Quantitative Protein Determination


Biuret solution can be used with a spectrophotometer or colorimeter to quantitatively determine protein concentration.


  • Proteins
  • Peptide bonds
  • Beer’s Law
  • Spectrophotometric analysis


Albumin, egg or bovine, 1 g
Biuret solution, 17.5 mL
Water, distilled, 605 mL
Balance, analytical, 1-mg or 0.1-mg
Flinn Scientific Spectrophotometer, or Flinn Calorimeter*
Test tubes, spectrophotometer, ½" x 4", or 13 x 100 mm, 7
*for use with Flinn’s computer interface system or TI-CBL data collection system

Safety Precautions

Biuret solution contains copper sulfate in a sodium hydroxide solution. It is corrosive to all body tissue, especially eyes. Wear chemical splash goggles, chemical-resistant gloves and a chemical-resistant apron. Wash hands thoroughly with soap and water before leaving the laboratory.


Please consult your current Flinn Scientific Catalog/Reference Manual for general guidelines and specific procedures, and review all federal, state and local regulations that may apply, before proceeding. Solutions should be neutralized using dilute hydrochloric acid solution and flushed down the drain with excess water according to Flinn Suggested Disposal Method #10.

Prelab Preparation



  1. Number seven spectrophotometer test tubes 1 to 7.
  2. Add 5 mL distilled water to test tube 1. This is the “blank.”
  3. Add 5 mL of solution 2 to test tube 2; 5 mL of solution 3 to test tube 3, etc.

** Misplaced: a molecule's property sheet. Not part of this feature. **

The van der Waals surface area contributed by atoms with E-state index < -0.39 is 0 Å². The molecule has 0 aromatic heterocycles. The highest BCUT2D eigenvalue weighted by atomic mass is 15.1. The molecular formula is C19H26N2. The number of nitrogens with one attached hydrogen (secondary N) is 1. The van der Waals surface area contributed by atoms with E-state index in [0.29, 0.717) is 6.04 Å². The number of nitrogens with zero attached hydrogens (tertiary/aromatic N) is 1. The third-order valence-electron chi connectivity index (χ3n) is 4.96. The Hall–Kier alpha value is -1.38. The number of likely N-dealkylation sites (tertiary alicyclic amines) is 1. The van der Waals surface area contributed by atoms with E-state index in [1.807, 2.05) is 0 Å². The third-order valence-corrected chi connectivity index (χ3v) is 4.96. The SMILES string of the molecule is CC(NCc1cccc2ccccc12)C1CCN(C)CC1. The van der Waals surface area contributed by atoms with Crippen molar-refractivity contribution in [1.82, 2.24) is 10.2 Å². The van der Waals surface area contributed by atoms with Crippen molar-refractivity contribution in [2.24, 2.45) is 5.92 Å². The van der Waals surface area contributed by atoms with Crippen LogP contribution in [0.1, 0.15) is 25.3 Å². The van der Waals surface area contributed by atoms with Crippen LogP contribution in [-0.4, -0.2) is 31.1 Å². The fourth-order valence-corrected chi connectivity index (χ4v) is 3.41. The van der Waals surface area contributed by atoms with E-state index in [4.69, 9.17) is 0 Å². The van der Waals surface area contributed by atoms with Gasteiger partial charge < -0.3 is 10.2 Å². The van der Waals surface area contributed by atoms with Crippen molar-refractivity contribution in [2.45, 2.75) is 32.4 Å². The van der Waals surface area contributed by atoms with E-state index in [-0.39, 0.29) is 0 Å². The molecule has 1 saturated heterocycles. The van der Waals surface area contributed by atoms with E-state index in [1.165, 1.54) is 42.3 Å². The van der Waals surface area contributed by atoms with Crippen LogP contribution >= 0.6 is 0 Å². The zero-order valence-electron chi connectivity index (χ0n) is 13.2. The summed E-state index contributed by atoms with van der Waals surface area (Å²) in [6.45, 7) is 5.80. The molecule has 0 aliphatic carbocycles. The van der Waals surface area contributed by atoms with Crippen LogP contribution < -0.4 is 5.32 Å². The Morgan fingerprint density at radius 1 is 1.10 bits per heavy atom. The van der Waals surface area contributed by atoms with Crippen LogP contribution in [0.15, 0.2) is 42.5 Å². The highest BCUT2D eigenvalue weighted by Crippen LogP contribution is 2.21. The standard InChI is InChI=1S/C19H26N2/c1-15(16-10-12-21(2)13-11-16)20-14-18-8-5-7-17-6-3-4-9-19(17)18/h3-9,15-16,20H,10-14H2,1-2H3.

4. Add 2.5 mL of biuret solution to each of the test tubes. Mix by rotating the tubes between the palms of your hands.
  5. Wait 30 minutes for any color to fully develop. The fully developed color is stable for at least an hour. During this time, standardize the spectrophotometer or colorimeter using tube 1 as the blank (100% transmittance). Set a wavelength of 540 nm on the spectrophotometer, or the closest wavelength available on the colorimeter (565 nm).
  6. Determine the % transmittance (%T) and absorbance (A) for tubes 2–5. Plot absorbance of the solution versus concentration of albumin in the solution. This will provide a standard Beer’s Law-type plot for the albumin solutions.
  7. Using the Beer’s Law plot obtained in Step 6, determine the theoretical concentrations of the “unknowns” (tubes 6 and 7). How do the theoretical predictions compare to the actual predictions?

Teacher Tips

  • Biuret solution can also be used as a simple qualitative test for proteins. A pinkish or purplish violet color indicates the presence of proteins with at least two peptide linkages. Proteoses and peptones give a pink color; gelatin turns a bluish color.


Proteins are chains of amino acids connected by peptide bonds. Proteins and other smaller chains of amino acids are sometimes referred to as polypeptides. When biuret solution is added to a solution containing polypeptides, the copper ions in the solution react with the peptide bonds to produce a pinkish or purplish color.

The biuret molecule (prepared from urea) is not a protein, but it contains two peptide bonds. Therefore, it gives a positive test when reacted with biuret solution.

It is important to note that biuret solution does not contain the biuret molecule; it merely contains copper sulfate in a sodium hydroxide solution, and is the test solution for multiple peptide-containing molecules, such as biuret and proteins.


Abramoff, P.; Thomson, R. G. Laboratory Outlines in Biology—V; W. H. Freeman: New York, 1991; pp 124–127.

Morholt, E.; Brandwein, P. F. A Sourcebook for the Biological Sciences, 3rd ed.; Harcourt Brace Jovanovich: Fort Worth, TX, 1986; p 179.

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